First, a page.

Apparently it’s really hard for me to get out of vacation mode. Vacation mode is a happy place though so that’s not so bad! We talked a couple weeks ago about the exposure triangle and how ISO, Exposure, and shutter speed have to be balanced. Today I want to delve into exposure a little bit. I won’t get into the technical aspect a whole lot. There are a million tutorial’s on it. I just want to talk about how it affects your photos.
Exposure tells us, in general, how bright are photo will be. Most cameras have a line of dots, one side being more exposure and one side being less exposure. This is for when you are using your camera in auto mode. Auto mode essentially means that your camera decides for you what the exposure and other settings will be. The way you can have some control is the little hash mark. By moving the hash mark left or right you are essentially changing your exposure up or down stops. Each dot is usually a quarter stop.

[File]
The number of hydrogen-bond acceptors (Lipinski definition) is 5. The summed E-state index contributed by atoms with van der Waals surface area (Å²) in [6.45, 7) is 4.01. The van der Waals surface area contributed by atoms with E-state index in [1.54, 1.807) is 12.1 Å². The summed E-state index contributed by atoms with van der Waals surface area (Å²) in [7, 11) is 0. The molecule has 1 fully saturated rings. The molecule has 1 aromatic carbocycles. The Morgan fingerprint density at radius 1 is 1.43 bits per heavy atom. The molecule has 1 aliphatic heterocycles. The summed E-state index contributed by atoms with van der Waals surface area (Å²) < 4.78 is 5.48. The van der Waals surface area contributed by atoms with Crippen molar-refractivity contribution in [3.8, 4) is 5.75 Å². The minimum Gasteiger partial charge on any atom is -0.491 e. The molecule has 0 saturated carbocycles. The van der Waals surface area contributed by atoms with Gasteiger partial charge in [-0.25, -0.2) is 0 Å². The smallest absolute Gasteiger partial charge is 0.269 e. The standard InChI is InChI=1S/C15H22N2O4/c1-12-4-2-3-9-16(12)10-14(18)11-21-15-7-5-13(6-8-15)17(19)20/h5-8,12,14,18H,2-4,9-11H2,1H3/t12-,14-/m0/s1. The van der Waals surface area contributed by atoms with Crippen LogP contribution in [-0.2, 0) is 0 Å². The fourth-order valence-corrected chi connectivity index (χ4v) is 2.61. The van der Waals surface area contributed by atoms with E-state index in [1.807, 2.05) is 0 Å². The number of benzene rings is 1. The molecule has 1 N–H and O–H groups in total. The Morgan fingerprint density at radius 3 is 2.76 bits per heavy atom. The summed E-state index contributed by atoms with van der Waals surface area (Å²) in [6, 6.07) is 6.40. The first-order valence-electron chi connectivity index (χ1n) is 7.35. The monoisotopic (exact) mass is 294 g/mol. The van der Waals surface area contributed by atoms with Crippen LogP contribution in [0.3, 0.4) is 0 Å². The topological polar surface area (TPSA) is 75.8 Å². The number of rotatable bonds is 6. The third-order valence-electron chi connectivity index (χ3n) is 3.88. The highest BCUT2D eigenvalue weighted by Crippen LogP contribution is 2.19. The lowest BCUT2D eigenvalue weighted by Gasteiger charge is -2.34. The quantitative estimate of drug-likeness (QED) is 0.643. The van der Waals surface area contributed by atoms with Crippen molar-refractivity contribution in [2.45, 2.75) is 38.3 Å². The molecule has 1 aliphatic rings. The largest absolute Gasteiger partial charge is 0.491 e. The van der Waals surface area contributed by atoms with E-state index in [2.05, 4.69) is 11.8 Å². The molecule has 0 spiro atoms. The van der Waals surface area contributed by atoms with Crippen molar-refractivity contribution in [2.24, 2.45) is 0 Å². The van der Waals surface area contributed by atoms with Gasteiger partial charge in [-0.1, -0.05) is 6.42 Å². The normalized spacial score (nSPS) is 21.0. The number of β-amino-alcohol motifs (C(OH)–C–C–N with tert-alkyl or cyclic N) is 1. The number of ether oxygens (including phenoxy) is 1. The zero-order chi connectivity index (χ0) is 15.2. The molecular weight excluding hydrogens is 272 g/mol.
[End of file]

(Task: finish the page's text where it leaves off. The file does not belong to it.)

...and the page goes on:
For example. You are using your camera in automatic mode. You are taking a picture of your child. They are standing up and you are low to the ground so the sky is in the background. The camera will decide it’s settings based on that bright sky in the background. That will cause your child’s face to be too dark. In order to lighten the face you need to stop your exposure up. Try one or two hash marks at first. That will brighten your child’s face. It will, however, also brighten the sky. You have to balance the two when you are using natural light. If you don’t want your sky blown out (too light in order to brighten your subject’s face) you may want to try a different angle or a darker background.
See your camera’s manual to know how to move the hash mark. If you read your camera manual and it feels like your reading Greek and you don’t know Greek, shoot me an email! I read camera Greek!